A few favorite poems by Maggie, with dates as best I know them–AF



Grow maples in me this grow-maple day;
I lie in the long chair and wait your coming.
Spin from branches heavy with fruit of leaves
My sudden seeds, my one-wings, turning, turning!

Leap in the wind that understands the life:
Land on on my leg and do not slide;
Catch in the ready furrows of my hair—I say
I have no pride.

For in me all the broad and murmuring branches
Wait but to hear it spoken.
The porch, the chair, the gutter will not take you.
But I am open.

Heads of life, stretched to the shape of flight,
Plunge to my upturned palm, and with good reason:
My earth, my rain, my sun, my shade will grow you.
Let your season bring me into season.






Pieces of wood placed carefully together
Made by maker’s thought to hold, to serve:
The old trees sing of their old weather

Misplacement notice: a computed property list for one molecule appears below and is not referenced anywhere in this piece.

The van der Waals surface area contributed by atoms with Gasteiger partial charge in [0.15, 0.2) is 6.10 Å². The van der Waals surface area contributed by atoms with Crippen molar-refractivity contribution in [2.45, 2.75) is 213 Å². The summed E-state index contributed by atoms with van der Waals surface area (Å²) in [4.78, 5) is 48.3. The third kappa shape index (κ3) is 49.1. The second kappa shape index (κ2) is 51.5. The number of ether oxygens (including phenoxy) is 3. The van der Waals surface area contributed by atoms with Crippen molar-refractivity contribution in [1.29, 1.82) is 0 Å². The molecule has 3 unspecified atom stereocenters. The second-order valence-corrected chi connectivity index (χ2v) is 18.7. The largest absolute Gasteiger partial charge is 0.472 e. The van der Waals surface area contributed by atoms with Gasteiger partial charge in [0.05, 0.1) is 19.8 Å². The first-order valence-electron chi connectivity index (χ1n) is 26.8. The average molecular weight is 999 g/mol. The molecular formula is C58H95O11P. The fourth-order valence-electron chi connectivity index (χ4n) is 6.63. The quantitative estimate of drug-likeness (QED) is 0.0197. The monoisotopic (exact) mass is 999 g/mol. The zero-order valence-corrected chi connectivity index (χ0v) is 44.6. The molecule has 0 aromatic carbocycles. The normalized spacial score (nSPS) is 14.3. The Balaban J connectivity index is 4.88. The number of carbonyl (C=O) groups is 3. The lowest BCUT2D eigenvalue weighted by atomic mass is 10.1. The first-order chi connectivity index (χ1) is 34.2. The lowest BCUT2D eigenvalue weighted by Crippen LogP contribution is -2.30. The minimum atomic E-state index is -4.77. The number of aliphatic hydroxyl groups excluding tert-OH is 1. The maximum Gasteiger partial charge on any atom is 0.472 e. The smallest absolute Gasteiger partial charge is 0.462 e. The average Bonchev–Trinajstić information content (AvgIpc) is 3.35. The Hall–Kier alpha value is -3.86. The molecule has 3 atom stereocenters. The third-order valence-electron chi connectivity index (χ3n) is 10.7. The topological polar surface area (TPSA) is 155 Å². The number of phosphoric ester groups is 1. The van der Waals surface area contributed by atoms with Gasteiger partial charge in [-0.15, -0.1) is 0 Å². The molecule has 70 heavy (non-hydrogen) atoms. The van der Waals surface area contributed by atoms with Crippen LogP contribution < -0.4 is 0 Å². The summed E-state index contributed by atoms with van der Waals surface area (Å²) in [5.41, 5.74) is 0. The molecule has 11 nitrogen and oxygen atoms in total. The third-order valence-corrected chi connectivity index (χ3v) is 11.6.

Inside a downright rise, around a curve.
Even the leaves applaud, the roots approve
Across the happy stretch of fortune’s boards
That brings them—-factual—-where, far remove,
We search the mystery each mark affords
And spin our stories.
Though we cannot see
Who sets the table, who sits in the chair,
Who touches drawer of desk: who turns the key?
Who tries a key?—-in fury?—-in despair?
The blood responds.  The spirit, longing, tries
To find the parents’ pain, that child who cries.



Dear Body,
Before I give you back to earth,
I want to thank you for the myriad doings
So well performed since my amazing birth.
Our plethora of billings and of cooings––
Even the death of love in sad discharge:
Whatever death, the natural or not,
Whatever love, the little or the large,
I thank you for.
Whatever time’s allot,
We bravely came and bravely go away
(Such is my hope).  Your kindly breathing-space,
Inventing itself from infinitesimal clay,
Enables me to speak––and, oh––embrace!
Most faithful friend, if ever I have swerved,
Accept, at last, the praise you have deserved.